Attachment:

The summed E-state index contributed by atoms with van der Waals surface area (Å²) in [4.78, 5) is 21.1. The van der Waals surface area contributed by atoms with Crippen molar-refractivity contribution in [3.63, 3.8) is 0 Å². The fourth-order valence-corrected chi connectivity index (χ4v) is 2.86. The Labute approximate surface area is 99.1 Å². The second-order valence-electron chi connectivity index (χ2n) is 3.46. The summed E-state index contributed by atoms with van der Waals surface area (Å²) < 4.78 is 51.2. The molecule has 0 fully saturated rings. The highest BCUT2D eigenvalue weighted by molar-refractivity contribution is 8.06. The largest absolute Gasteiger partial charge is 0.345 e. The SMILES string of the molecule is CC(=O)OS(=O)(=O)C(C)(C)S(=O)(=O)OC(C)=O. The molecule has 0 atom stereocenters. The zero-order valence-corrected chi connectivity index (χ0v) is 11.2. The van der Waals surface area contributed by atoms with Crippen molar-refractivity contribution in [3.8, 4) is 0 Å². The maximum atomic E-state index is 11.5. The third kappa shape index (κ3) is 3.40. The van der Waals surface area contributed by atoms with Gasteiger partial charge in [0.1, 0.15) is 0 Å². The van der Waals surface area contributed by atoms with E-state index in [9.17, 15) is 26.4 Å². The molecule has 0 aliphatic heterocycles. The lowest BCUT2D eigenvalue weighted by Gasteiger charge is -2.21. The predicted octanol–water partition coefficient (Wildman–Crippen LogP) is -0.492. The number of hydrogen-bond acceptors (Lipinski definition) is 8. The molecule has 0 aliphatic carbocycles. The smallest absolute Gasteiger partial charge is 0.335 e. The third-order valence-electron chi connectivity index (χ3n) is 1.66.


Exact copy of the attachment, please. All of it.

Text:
The summed E-state index contributed by atoms with van der Waals surface area (Å²) in [4.78, 5) is 21.1. The van der Waals surface area contributed by atoms with Crippen molar-refractivity contribution in [3.63, 3.8) is 0 Å². The fourth-order valence-corrected chi connectivity index (χ4v) is 2.86. The Labute approximate surface area is 99.1 Å². The second-order valence-electron chi connectivity index (χ2n) is 3.46. The summed E-state index contributed by atoms with van der Waals surface area (Å²) < 4.78 is 51.2. The molecule has 0 fully saturated rings. The highest BCUT2D eigenvalue weighted by molar-refractivity contribution is 8.06. The largest absolute Gasteiger partial charge is 0.345 e. The SMILES string of the molecule is CC(=O)OS(=O)(=O)C(C)(C)S(=O)(=O)OC(C)=O. The molecule has 0 atom stereocenters. The zero-order valence-corrected chi connectivity index (χ0v) is 11.2. The van der Waals surface area contributed by atoms with Crippen molar-refractivity contribution in [3.8, 4) is 0 Å². The maximum atomic E-state index is 11.5. The third kappa shape index (κ3) is 3.40. The van der Waals surface area contributed by atoms with Gasteiger partial charge in [0.1, 0.15) is 0 Å². The van der Waals surface area contributed by atoms with E-state index in [9.17, 15) is 26.4 Å². The molecule has 0 aliphatic heterocycles. The lowest BCUT2D eigenvalue weighted by Gasteiger charge is -2.21. The predicted octanol–water partition coefficient (Wildman–Crippen LogP) is -0.492. The number of hydrogen-bond acceptors (Lipinski definition) is 8. The molecule has 0 aliphatic carbocycles. The smallest absolute Gasteiger partial charge is 0.335 e. The third-order valence-electron chi connectivity index (χ3n) is 1.66.